Our Latest News

Call for bilingual rangers to welcome Asian visitors


After a successful trial last year, the Parks and Wildlife Service is increasing its intake of bilingual Discovery Rangers to help provide a quality experience for the increasing number of Asian visitors.More

Comment sought on altering the management plan for Tasman National Park


The State Government is seeking public opinion on the next step to make it easier for tourists and Tasmanians to access and enjoy our natural assets.More

East Coast Whale Trail opened


Whales and visitors to the East Coast will get closer together with a series of new whale viewing sites created between larapuna/Bay of Fires and the Tasman Peninsula.More

National Parks

Visitors Guide to Tasmania's National Parks

Centenary of Tasmanian Parks

Information regarding the Centenary of Tasmanian Parks can be found on the DPIPWE website.

Tasmania's outstanding national park system offers visitors a wide choice of opportunities to discover spectacular landscapes, from highlands carved by glaciers to quiet, solitary beaches; from cool, silent rainforests to colourful, alpine wilderness wildflowers. Tasmania's 19 national parks encompass a diversity of unspoiled habitats and ecosystems which offer refuge to unique, and often ancient, plants and animals found nowhere else on Earth.

There is a park for every season, and a park for every person. Discover the natural and cultural values they protect and the enjoyment they offer with our online Visitors Guides (click on the national park you would like to find out more about) or read the official guide to Tasmania's national parks and reserves Visitors Guide to National Parks and Reserves [PDF 12.9MB].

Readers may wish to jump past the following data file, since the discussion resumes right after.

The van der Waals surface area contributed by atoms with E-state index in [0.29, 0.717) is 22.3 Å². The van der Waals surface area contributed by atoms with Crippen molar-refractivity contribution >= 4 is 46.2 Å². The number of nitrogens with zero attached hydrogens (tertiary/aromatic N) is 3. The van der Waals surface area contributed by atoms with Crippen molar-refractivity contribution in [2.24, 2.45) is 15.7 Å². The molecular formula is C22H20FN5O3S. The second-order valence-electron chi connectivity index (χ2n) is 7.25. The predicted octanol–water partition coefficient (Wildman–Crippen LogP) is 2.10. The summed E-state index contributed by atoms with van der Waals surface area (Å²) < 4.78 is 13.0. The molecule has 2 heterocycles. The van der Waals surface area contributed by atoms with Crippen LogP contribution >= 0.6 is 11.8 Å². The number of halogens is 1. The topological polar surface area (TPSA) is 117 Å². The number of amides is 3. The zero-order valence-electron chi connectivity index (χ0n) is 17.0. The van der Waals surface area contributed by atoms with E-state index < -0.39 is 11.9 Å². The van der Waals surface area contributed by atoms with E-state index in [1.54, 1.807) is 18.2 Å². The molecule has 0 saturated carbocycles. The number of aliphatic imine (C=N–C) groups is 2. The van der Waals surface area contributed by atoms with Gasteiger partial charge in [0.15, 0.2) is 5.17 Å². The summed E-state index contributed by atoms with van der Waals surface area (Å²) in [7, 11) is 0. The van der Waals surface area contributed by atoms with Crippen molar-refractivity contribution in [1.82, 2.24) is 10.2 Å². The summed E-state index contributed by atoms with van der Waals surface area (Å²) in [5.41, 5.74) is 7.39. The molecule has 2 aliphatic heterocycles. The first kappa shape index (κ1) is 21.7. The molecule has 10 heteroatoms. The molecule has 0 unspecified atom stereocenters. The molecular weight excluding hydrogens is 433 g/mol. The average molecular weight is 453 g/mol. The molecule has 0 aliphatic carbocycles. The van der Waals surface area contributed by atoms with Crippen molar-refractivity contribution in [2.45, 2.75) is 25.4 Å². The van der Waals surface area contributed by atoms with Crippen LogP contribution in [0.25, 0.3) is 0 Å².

Please note:

  • entry fees apply for entry into national parks,
  • dogs and other pets are not allowed in national parks.
  • many areas in Tasmania's national parks do not have rubbish bins available. Please be prepared to carry your rubbish back out of the park at the end of your stay.

Image map of national parks Ben Lomond
Dolerite cliffs and a stark alpine plateau.

Cradle Mountain*^
Tasmania’s iconic wilderness destination.

Protects rich and diverse dry sclerophyll forests.


The jewel of Tasmania’s stunning coastline.

Hartz Mountains*
Mountain walks and wildflowers.

Kent Group
The Kent Group is as beautiful as it is remote.

Lake St Clair*^
A wilderness carved by glaciers. 

Maria Island
A tranquil island with a unique heritage.

Mole Creek Karst*

A network of sparkling limestone caves.

Mt Field
Tall trees, waterfalls and alpine tarns.

Mt William
Long lonely beaches, rich wildlife and plant life.


Untouched beaches and abundant wildlife.

Rocky Cape
Aboriginal heritage, shipwrecks and more.

Savage River
A remote, wilderness park of temperate rainforest.

South Bruny
Spectacular coastal scenery.

The heart of the Tasmanian wilderness.

Home of rare flora and fauna on Flinders Island.

Spectacular sea-cliffs, pristine beaches and coastal walks..

Walls of Jerusalem*
Rich alpine flora set among rugged mountains.

Wild Rivers*
Dramatic peaks, rainforest, wild rivers and gorges.

* These parks form part of the Tasmanian Wilderness World Heritage Area.

^ Part of the Cradle Mountain - Lake St Clair National Park.